In Tibet, Will Glass Towers Bring Harmony?
Construction crews are busy shoveling dirt and hammering nails to erect blue-glass office buildings all over Lhasa, the capital of Tibet. New banks and government bureaus sport the impassive faades as a sign of modern style and protection against high-altitude glare.
Tibet, though still awaiting the political independence from China that many here wish for, has enjoyed a relative economic boom in recent years.
Government authorities hope the progress will lessen sentiment for independence. But backers of political freedom say the changes may ultimately have the opposite effect.
"The more people are better-off economically, the more they want freedom," says Rinchen Dharlo, spokesman for Tibet's exiled religious leader, Dalai Lama Tenzin Gyatso.
Whoever is right, the road of economic growth is a long one. Isolated by mountains and by Chinese restrictions on the press, Tibet remains economically backward even by Chinese standards.
Tibetans have traditionally worked as farmers and nomadic herders, and are only slowly adapting to industrial work rhythms, says one foreign businessman here. "They work, wander off for a tea break, come back for a while, take two hours for lunch, then come back and work late into the evening," he says with some exasperation.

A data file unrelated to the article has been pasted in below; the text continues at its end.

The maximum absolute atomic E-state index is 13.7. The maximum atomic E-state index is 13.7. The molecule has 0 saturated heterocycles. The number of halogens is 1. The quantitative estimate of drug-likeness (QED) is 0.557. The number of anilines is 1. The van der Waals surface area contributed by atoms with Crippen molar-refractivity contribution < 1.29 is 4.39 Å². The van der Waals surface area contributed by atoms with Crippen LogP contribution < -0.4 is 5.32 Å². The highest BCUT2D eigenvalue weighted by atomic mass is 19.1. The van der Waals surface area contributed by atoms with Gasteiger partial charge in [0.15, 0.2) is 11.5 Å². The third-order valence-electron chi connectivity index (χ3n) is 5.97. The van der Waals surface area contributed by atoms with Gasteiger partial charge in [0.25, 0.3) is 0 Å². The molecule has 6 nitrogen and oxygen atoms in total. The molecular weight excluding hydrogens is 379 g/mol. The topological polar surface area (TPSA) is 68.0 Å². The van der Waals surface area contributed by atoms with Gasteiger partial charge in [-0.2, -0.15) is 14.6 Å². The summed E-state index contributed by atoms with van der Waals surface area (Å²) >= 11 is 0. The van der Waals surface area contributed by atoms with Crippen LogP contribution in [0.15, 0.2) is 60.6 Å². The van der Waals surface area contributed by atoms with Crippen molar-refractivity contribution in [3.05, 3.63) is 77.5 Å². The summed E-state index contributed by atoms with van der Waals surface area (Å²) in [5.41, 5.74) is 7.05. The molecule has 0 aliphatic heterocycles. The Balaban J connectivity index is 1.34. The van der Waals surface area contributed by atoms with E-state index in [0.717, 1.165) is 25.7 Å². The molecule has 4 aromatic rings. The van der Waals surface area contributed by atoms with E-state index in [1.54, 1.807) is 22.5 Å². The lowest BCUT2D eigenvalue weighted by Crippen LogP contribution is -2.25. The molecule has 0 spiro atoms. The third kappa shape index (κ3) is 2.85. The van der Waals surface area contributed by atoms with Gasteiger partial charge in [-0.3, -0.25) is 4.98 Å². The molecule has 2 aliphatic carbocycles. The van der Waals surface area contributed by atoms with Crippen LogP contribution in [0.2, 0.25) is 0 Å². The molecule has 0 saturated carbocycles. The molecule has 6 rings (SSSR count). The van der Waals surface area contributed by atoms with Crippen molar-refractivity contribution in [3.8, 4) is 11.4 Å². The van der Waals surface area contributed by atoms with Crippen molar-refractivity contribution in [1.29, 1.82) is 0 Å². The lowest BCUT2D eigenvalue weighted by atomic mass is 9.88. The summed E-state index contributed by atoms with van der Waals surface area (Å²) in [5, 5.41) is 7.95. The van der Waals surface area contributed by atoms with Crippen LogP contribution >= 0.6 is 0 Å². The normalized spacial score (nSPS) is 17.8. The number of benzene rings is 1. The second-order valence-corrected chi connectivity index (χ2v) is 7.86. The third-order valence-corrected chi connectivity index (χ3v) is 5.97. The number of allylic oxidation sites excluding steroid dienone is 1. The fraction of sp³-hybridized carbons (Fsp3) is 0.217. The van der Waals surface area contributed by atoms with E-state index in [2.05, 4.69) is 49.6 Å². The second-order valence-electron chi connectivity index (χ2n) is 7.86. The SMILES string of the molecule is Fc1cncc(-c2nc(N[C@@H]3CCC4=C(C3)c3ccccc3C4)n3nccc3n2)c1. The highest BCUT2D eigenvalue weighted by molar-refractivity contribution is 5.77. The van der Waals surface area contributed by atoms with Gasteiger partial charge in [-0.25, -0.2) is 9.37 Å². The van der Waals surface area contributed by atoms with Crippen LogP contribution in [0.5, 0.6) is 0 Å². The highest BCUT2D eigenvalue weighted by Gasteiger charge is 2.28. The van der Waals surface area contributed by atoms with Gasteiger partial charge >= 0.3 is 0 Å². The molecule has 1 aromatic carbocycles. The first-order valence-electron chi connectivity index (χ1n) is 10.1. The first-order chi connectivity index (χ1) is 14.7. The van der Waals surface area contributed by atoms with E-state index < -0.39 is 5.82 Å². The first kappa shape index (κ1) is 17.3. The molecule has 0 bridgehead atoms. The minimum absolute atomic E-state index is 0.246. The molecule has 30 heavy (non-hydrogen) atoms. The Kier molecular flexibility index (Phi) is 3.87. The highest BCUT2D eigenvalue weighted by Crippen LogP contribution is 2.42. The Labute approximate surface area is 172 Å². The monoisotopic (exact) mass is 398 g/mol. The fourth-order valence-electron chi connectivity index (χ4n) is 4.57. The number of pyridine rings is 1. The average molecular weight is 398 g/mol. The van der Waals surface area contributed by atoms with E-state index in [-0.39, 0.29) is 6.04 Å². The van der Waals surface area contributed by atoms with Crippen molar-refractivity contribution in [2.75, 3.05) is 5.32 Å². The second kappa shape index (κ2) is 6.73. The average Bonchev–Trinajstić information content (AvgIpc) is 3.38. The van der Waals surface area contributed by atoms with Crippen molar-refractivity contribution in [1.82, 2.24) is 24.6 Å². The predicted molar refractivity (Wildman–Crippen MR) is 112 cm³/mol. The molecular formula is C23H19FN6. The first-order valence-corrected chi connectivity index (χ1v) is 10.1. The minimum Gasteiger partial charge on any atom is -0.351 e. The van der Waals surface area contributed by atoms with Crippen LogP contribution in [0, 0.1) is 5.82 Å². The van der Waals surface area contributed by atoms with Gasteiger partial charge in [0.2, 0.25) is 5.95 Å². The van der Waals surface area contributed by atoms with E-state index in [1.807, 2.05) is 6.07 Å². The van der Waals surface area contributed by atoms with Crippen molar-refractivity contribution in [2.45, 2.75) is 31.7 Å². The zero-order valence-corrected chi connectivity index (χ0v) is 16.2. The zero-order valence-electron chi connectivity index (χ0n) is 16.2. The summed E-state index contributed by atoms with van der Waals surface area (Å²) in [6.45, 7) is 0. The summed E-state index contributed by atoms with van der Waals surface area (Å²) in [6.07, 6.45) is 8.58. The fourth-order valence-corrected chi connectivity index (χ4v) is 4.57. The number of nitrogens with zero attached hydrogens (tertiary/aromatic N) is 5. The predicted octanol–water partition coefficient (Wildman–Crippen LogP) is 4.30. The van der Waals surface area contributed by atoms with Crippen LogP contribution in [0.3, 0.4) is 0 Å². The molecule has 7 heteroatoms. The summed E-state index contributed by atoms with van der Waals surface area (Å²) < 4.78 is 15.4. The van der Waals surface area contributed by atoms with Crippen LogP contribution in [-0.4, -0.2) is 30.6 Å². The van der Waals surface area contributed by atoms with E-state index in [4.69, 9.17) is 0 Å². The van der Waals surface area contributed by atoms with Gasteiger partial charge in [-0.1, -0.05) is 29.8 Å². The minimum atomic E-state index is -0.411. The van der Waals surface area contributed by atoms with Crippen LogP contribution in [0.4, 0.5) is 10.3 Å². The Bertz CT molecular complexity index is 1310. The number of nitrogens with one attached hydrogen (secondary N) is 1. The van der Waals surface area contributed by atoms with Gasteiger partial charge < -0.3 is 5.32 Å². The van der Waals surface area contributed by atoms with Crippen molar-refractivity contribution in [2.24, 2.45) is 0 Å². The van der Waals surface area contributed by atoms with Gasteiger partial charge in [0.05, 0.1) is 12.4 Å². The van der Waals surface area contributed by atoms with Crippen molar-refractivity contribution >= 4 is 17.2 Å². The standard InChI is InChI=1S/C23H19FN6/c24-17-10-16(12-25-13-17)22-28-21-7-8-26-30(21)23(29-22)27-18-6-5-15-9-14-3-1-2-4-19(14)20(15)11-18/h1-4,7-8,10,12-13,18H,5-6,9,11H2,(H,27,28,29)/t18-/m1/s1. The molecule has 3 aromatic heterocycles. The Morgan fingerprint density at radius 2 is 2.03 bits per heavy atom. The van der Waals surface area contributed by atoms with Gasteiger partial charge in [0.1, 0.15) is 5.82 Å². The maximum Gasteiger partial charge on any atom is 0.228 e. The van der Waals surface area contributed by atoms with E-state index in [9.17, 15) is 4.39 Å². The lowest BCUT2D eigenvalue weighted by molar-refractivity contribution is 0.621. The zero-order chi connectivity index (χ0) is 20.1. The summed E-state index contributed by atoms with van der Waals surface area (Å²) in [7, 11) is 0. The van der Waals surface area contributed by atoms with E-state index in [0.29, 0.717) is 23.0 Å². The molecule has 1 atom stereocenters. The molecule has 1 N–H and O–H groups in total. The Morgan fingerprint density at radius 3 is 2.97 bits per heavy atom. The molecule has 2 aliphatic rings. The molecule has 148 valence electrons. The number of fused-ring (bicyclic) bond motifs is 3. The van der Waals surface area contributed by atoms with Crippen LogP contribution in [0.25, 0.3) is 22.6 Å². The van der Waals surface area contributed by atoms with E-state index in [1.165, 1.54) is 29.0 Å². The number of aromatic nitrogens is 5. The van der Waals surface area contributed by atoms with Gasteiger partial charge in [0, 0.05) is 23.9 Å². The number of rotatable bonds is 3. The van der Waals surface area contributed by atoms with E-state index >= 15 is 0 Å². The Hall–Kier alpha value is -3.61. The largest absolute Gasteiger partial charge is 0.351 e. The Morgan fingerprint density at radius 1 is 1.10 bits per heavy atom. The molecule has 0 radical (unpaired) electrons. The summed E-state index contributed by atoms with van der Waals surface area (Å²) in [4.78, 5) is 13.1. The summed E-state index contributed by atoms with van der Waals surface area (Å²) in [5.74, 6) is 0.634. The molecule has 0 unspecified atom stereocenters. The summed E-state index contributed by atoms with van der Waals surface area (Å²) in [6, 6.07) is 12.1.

Electrical blackouts hit the old quarter of Lhasa every night, phone service is poor, and incomes don't promise any consumer boom. Rural residents earn the equivalent of $66 per year, versus $145 in the rest of China, government statistics show.
Still, economic reforms that have long promoted growth in China are now beginning to affect Tibet. Making peasants responsible for farming their own land has increased agricultural production. Tibetans can buy high-quality food in free markets.
Officials of the Tibet Autonomous Region are seeking capital investment from both Chinese and foreign businesses. "Tibet is opening to the outside world," says Dun Zhu, vice chairman of the Tibet Autonomous Region. "We welcome all kinds of investment, no matter what kind of ownership. We welcome foreign capital. We want businesspeople to help develop our natural resources."
Tibet has major, but largely untapped deposits of chromite, lithium, copper, gypsum, and other minerals. "But conditions here are primitive," says one foreign businessman. "And authorities lack experience." He tells how one French investment banker left in disgust after officials hand-wrote a joint-venture proposal. So far only a handful of adventurous foreigners have invested here, mostly in small industries such as rug-weaving and hotels.
Foreign aid workers and businesspeople agree that few Tibetans outside the monasteries engage in open dissent these days, something they attribute to both the improved standard of living and government repression. The central government spends more per capita in Tibet than in any other province. But Tibetans in exile say sentiment for independence remains under the surface.